Sudarshan's least favourite leader is Atal Bihari Vajpayee. Because he did nothing to realize the BJP's core agenda ' Ram temple, Section 370 and common civil code ' and he gave Ranjan Bhattacharya free rein. Sudarshan himself says that the coalition that brought the BJP to power could be forged only by putting these issues on the back burner. But then, consistency is not his strong point. And yes, Vajpayee did nothing to help the Hindus who were being subjected to atrocities in Bangladesh. What could he have done' Invade Bangladesh, of course.
Invasions hold great appeal for Sudarshan. He thinks Azad Kashmir should be annexed by force. He thinks that the army should invade Pakistan and attack terrorist training camps. And what if there is a nuclear war' 'If it happens, it'll happen. We can't keep quiet all the time because of the scare of nuclear weapons.' But Sudarshan is not an unalloyed belligerent; he also believes in befriending Pakistan. Why' Because if India's image amongst the Pakistanis improves, they will all want to join India, and 'Pakistan will be finished'. As it is, the Land of the Faithful preserves its faith only because of India. In Pakistan, 'the Army is always in power. More importantly, they have removed all the madarsas from there. However, the chief of all madarsas has said, 'We have been banned in Pakistan but we will continue in India.' In border areas we have madarsas where Pakistanis come to study.' So would Bangladesh; its people envy us for our cheap salt, and would gladly join us for it. It is an interesting world Sudarshan lives in.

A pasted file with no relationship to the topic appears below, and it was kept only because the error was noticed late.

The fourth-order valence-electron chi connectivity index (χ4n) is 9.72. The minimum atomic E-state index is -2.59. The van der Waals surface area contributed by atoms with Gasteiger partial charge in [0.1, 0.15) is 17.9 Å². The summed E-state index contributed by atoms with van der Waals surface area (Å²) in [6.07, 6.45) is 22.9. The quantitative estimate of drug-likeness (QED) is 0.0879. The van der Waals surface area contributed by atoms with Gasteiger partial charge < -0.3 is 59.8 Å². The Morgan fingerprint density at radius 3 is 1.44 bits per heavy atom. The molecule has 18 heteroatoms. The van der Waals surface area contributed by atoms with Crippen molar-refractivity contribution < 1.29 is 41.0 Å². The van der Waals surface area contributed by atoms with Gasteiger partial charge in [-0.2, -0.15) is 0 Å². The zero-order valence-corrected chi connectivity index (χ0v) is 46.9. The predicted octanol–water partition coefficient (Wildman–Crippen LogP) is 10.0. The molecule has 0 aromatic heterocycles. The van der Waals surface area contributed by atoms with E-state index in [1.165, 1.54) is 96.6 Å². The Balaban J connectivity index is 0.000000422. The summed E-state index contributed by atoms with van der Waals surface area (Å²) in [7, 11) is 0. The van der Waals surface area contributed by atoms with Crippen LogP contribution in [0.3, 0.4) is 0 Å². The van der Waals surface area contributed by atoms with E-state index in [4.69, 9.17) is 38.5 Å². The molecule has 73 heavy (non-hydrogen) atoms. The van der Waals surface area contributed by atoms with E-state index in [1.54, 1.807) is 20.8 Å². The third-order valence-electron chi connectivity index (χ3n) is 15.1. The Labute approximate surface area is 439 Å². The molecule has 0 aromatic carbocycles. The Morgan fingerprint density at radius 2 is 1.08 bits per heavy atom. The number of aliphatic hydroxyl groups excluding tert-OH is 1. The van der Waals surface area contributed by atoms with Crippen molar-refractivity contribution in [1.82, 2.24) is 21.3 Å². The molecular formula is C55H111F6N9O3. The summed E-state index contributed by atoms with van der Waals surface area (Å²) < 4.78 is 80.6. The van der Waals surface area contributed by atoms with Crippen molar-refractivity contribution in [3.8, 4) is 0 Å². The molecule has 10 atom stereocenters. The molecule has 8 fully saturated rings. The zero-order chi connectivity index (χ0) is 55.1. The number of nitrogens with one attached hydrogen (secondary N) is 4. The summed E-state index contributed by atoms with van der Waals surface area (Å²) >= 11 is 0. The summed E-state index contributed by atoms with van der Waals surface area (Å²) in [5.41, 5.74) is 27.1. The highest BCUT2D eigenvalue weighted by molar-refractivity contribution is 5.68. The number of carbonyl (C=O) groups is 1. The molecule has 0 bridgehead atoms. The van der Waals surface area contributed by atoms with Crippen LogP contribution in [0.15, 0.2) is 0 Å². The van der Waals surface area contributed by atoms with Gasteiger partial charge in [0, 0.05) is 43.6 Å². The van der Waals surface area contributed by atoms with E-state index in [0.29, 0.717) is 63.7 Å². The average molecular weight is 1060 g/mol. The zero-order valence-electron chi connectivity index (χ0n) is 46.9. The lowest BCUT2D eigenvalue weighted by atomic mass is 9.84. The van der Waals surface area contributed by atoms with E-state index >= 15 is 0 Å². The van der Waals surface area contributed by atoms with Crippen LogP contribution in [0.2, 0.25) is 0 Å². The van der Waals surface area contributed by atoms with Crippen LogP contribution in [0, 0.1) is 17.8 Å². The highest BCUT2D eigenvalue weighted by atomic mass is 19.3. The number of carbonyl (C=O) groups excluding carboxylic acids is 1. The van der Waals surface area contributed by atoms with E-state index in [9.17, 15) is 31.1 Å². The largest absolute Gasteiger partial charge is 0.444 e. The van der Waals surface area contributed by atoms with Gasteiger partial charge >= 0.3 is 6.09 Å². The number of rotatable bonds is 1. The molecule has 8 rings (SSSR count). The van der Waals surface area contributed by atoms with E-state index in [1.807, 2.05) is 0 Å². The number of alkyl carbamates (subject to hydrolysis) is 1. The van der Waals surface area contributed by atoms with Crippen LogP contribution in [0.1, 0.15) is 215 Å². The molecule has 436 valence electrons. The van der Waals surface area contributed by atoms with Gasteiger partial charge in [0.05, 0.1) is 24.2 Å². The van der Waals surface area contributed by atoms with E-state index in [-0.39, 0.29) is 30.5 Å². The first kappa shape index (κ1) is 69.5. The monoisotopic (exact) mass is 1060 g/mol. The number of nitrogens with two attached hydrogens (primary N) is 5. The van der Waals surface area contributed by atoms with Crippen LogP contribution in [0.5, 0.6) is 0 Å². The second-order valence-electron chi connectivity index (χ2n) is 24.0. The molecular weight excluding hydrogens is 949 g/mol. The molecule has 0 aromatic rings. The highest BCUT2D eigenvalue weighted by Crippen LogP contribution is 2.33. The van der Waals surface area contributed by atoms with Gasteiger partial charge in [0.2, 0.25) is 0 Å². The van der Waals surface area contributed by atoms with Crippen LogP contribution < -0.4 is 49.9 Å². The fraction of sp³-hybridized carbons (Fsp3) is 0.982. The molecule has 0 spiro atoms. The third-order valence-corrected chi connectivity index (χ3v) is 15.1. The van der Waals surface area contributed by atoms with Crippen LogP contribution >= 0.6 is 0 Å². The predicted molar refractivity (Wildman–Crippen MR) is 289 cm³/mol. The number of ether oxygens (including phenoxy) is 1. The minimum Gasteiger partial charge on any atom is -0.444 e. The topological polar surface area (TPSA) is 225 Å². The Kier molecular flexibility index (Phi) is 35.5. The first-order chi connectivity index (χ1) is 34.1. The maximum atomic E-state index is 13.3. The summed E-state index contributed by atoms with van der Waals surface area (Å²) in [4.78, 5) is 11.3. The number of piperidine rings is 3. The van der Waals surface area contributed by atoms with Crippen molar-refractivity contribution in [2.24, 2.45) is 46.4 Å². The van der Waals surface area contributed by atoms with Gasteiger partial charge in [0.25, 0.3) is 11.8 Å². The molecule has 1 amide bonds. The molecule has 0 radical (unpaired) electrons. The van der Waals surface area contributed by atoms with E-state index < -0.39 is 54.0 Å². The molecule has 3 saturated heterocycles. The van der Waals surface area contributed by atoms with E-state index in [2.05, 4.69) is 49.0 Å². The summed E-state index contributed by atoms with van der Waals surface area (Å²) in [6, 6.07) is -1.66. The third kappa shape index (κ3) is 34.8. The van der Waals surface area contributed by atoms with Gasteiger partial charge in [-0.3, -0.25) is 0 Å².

Sudarshan is against foreign investment in telecommunications. Why' Because 'you say 50 things over a phone; those 50 things should not get into the wrong hands. That would not be right. It should stay with the government'. He probably does not know that RAW is always listening in to conversations between Kashmiri terrorists and their Pakistani handlers even though they do not use the Indian telecommunications systems. And how much would it cost a foreign spying agency to plant Indian-born spies to listen in to conversations on Indian telephone lines' But of course, any Indian born in a devout Hindu family must be kosher.
Not only telecommunications; Sudarshan wants all public sector undertakings to remain in the government's hands as long as they are profitable; he is very disapproving of Arun Shourie for having sold family jewels. Which means that you must wait until an enterprise begins to make losses before you sell; at which point you will probably get less than its break-up value, whereas you might have made handsome capital gains if you had sold it while it was profitable. But profit and loss are base concerns for run-of-the-mill businessmen; Sudarshan is in the business of making the country great.
For me, the most chilling part of Sudarshan's interview was about Uma Bharti and Govindacharya. These poor lovebirds wanted to marry. But Bhaurao Deoras told them it was not good for them, and just stopped them. He sent Uma off to a sadhu in Amarkantak, who gave her sanyas diksha ' which I fear means, no sleeping with anybody. Apart from the joy of congress, marriage would have made Uma more human. But then she might not have remained the Hindu joint family's prize verbal wrestler. The nation will pay dearly for her celibacy.